That is, the point isn't that the theorem rules out the one method of relativization as a method of solving P versus NP, but rather that it rules out all methods that accommodate relativization. Since this includes most of our methods, it is a serious obstacle.

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I was holding off on posting a non-answer, but am encouraged by JDH.

There's still something deeply puzzling about the idea that if $A = B$, there's possibly an oracle for which $A^O \ne B^O$, and that seems to be at the heart of the OP question. In that respect, ilyaraj's example of IP and PSPACE is actually better, because unlike with P and NP, where we don't know the true answer, we actually KNOW that IP = PSPACE, and yet there's still an oracle that separates them.

But I think a deeper explanation needs to go beyond relativization, to the properties that relativization relies on. The Arora-Barak book explains this quite well: they point out that proofs like diagonalization rely on efficient simulation (universality) and the ability to list out machines (enumeration), and that any oracle-based result relies ONLY on these two properties.

Thus, the real answer to why P vs NP is independent of relativized arguments is that you need to exploit more information than just universality and enumeration. This comes to mind precisely because of the "new" barrier coming out the Deolalikar proof discussions, that proof techniques that try to differentiate the geometry of solutions to SAT vs P-time problems can't work.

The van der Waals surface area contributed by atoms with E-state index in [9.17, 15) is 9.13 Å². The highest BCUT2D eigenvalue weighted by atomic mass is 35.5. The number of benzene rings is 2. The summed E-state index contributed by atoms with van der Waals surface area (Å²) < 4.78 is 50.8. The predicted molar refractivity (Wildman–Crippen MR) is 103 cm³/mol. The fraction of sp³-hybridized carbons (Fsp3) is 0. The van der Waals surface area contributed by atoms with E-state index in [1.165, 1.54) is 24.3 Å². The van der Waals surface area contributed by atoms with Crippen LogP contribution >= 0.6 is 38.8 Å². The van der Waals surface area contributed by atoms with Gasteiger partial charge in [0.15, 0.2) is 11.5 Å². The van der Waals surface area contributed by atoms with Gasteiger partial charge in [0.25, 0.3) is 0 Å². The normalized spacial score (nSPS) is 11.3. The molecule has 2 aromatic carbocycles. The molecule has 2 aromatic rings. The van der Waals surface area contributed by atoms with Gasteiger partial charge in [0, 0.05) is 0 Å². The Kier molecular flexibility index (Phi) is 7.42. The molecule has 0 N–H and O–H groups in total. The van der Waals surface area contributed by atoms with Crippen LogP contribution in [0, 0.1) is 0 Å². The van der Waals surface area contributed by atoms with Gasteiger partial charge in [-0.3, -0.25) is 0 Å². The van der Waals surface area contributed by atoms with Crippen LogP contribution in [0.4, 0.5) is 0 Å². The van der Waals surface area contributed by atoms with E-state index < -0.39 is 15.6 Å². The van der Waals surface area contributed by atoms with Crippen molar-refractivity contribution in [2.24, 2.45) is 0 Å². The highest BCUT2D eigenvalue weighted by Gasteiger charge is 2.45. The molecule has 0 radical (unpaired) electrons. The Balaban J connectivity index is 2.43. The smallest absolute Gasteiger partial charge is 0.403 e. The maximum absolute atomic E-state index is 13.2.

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My 2 cents: The way I think of the this is that although A and B are equal, they might have different oracle access mechanisms. If A is allowed to interact with an oracle in a weak way while B can interact in a very powerful way, then it is reasonable that A^O cannot solve all the problems that B^O can, since O is not helping A as much as it is helping B. – Robin Kothari Aug 16 '10 at 5:38

And of course, this is exactly what happens in the $\mathrm{IP}^A \ne \mathrm{PSPACE}^A$ proof -- IP is defined by its access to outside information, which can be considered akin to an oracle -- while PSPACE does not. In the most cursory sense, both the IP-verifier and the IP-prover have access to an oracle of random bits. PSPACE-bound machines in general do not. A cursory way of looking at this, without even reference to the proof (which frankly I forget) is that granting IP an oracle of random bits would by definition do noting to it. But granting PSPACE an oracle of random bits could improve its computational ability.